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Old 09-18-2012, 03:24 AM   #1
geoffey
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Default My new Electric Build: Bryn Mawr Brewery

After about 8 months of planning and building I've finally successfully built my own electric brewery in the basement and brewed my first batch! A huge thanks and shout out to everyone on this forum, many of whom have unknowingly provided a lot of help and input, as well as to Kal at theelectricbrewery.com for the inspiration!

Since my build ended up being quite different from how many others have gone about it, let me first start with my criteria:

1. I wanted to move to the basement because our kitchen was proving to be to small for all-grain batch sparging and because I have never desired to brew outdoors or in the garage.

2. The build needed to be fairly compact as I really don't have much space available even in the basement. I decided to go with a three vessel system with pumps because I don't have much ceiling height for a tiered system and because I don't like the idea of vessels higher than I can see into without climbing up on a stool or ladder.

3. I REALLY liked and was inspired by theelectricbrewery.com and decided to base my build on Kal's system. I was hoping to increase my efficiency and get some consistency, BOTH of which were just terrible in my all-grain batches. I liked the idea of a HERMS system because I felt that would really help with my efficiency and consistency issues and because it would help me create much clearer beers.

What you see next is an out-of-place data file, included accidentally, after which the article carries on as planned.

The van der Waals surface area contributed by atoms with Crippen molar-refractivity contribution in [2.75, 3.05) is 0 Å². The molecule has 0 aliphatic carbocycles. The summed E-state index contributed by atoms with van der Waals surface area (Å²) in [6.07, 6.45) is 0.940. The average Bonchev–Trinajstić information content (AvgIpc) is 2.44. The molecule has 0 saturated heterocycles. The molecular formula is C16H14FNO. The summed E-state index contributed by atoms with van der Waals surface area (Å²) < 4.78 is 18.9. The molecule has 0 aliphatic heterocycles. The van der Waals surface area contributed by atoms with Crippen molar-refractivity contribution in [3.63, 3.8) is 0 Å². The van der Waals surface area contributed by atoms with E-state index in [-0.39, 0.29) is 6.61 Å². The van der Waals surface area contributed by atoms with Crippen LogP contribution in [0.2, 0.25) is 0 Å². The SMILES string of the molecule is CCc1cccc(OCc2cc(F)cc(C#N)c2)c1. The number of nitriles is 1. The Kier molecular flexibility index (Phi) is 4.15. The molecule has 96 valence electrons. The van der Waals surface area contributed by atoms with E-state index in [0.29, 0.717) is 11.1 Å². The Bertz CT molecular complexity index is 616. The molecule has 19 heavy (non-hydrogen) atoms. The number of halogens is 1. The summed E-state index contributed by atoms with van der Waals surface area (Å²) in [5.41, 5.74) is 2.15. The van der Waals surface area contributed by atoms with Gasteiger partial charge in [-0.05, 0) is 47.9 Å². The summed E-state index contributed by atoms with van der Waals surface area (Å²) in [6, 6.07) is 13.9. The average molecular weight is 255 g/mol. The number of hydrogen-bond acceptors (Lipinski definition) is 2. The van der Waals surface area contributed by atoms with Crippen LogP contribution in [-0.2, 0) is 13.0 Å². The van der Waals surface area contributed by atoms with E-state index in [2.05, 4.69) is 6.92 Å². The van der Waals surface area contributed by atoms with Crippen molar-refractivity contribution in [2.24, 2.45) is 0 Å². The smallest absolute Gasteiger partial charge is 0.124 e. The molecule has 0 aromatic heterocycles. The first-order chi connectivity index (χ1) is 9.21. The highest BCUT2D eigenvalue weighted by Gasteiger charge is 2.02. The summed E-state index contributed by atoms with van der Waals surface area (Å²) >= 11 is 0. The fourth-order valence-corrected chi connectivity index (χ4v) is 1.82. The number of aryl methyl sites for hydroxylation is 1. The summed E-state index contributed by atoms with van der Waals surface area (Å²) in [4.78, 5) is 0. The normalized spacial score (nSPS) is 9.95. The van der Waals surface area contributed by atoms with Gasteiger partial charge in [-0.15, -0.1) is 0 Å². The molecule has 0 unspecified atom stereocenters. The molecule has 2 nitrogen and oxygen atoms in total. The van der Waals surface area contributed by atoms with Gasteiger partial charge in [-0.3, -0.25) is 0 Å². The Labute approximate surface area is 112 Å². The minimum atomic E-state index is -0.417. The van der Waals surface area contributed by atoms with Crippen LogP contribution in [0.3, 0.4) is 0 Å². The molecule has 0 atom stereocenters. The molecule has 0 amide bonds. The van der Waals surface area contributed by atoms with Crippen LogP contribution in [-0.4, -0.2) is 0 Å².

4. I ALSO knew I couldn't afford to emmulate Kal's build very closely due to budget limitations. I needed to use what I already had and what was available to me. THUS, since I already had 2 15gal stainless steel kettles and 1 10gal cooler MLT it was clear that these needed to be the basis for my build.

5. Coming from the Lighting Controls industry I knew I wanted to use as much equipment from that industry as I could. For one thing I'm extremely comfortable with that equipment, and I can also source a lot of it for little to no cost. Thus I moved forward with a design utilizing relay controls instead of SSR's and a touchscreen control interface instead of the typical control panel I've seen.

6. I saw no need for a system which is portable. I was more interested in building a system in to my house for my own use. If we unexpectedly need to move then the only thing I'll need to leave behind is some 10 guage wiring. Everything else can come with me and be re-installed in a new basement if absolutely neccessary.